Finally, someone has said enough to the erosion of democracy brought about by “trade” agreements. From NAFTA to the proposed Comprehensive Economic and Trade Agreement (CETA) between Canada and the European Union, these agreements have eroded the power of governments in favour of investors.
International agreements are, in themselves, a very good idea, one way of imposing orderly behaviour
With the Harper Regime loosing a series of rulings in the Supreme Court of Canada from their plans for the senate to prostitution laws to his nomination to the court it should be no surprise that as well as Harpers direct attack upon Chief Justice Beverley McLachlin he now has set his minions out to attack the Supreme Court in general. It would seem that the Court making rulings that follow the Canadian Charter of Rights and Freedoms is now a “problem” and that groups using the Charter to defend their rights when a new attack upon our democracy issues (Read more…)
Please, dear readers, take a gander at today’s Globe and Mail for a letter I wrote urging the establishment of recall at the municipal level of government. For the record, I also favour such a mechanism at the provincial and federal levels, but in this particular case, I was responding to an op-ed by Preston Manning that argued for municipal “responsible government,” which I consider to be the wrong approach.
My letter is fourth from the top.
Filed under: Democracy, Letters to the Editor, Municipal Politics Tagged: Globe and Mail, Preston Manning, recall
. . . → Read More: Song of the Watermelon: Globe and Mail Letter
Federal Conservatives have been complaining lately about the courts being used, in the words of MP Dan Albas, “to do an end-run around our democratic process.” My immediate reaction to Albas’s remarks was, what democratic process? If he is referring to our current governance, describing it as democratic is overly generous.
To begin with, our government is run by a party that won the support of
Harper has taken a surprising number of losing cases to the Supreme Court of Canada. Most, if not all, were obviously places where the government’s position is one that is in direct contradiction with the Constitution of Canada. Even a relative neophyte in Constitutional law in Canada can spot that, whether it is Harper’s desire to “reform” the Senate or the government’s daft position on prostitution.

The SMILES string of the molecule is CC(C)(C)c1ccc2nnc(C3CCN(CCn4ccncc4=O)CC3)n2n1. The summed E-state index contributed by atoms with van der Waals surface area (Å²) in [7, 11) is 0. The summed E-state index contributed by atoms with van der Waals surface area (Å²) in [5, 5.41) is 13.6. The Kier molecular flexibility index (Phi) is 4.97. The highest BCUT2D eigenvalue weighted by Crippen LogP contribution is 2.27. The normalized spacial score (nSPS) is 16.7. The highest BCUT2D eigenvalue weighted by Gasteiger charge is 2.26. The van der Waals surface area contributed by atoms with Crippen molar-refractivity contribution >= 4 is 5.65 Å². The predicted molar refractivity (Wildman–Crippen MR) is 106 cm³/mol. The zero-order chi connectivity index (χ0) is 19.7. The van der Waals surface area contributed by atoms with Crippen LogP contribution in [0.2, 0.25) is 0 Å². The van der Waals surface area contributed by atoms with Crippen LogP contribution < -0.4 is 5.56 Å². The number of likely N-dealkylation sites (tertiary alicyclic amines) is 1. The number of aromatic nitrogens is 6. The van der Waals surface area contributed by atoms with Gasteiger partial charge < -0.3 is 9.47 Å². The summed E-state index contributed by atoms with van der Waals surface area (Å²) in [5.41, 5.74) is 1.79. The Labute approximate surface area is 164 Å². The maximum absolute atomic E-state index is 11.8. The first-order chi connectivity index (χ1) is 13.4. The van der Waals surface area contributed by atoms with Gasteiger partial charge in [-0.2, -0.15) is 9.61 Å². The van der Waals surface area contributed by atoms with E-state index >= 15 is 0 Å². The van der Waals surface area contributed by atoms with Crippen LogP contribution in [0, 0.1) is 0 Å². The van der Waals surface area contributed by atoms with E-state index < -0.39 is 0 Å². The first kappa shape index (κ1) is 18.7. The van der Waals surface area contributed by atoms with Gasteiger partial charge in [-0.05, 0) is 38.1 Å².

Now we have the CPC caucus starting to trot out the “undemocratic” talking points. Dan Albas, the MP for Okanagan-Coquihalla, says that while he respects the courts he also believes an increasing number (Read more…)
After more than 5 years of writing about our declining democracy and having several times reviewed the options open to us should we ever get a government in power willing to put the issue of voting reform before the people I am now going to try and spell out my own wishes in this regard. Such wishes must be tempered by some practical considerations, wishing for things that simply are never going to happen is an exercise in futility – perhaps this whole series on Electoral Reform should be filed under that heading!
I will start by reiterating that I (Read more…)
Horatio Alger mythology is designed to make us leave the 1% alone and shut the fuck up.
If you haven’t yet seen John Oliver’s amazing rant about the perils of inequality and how the rich shame us out of talking about it by suggesting we’re trying to invoke class warfare, you can see it below.
The truth is, income inequality doesn’t just happen one day, then the classes fight each other. Class warfare is what creates the conditions for income inequality.
But as long as the 1% can keep us from talking about class issues, we can say income inequality (Read more…)
Its sometimes hard to see where the parties stand on any particular issue given the hype, bafflegab and spin that issues from almost all of them at times and the ever changing positions taken depending upon their position in the polls or whether they are in power or not. As far as I can tell the following is their current position on Electoral Reform.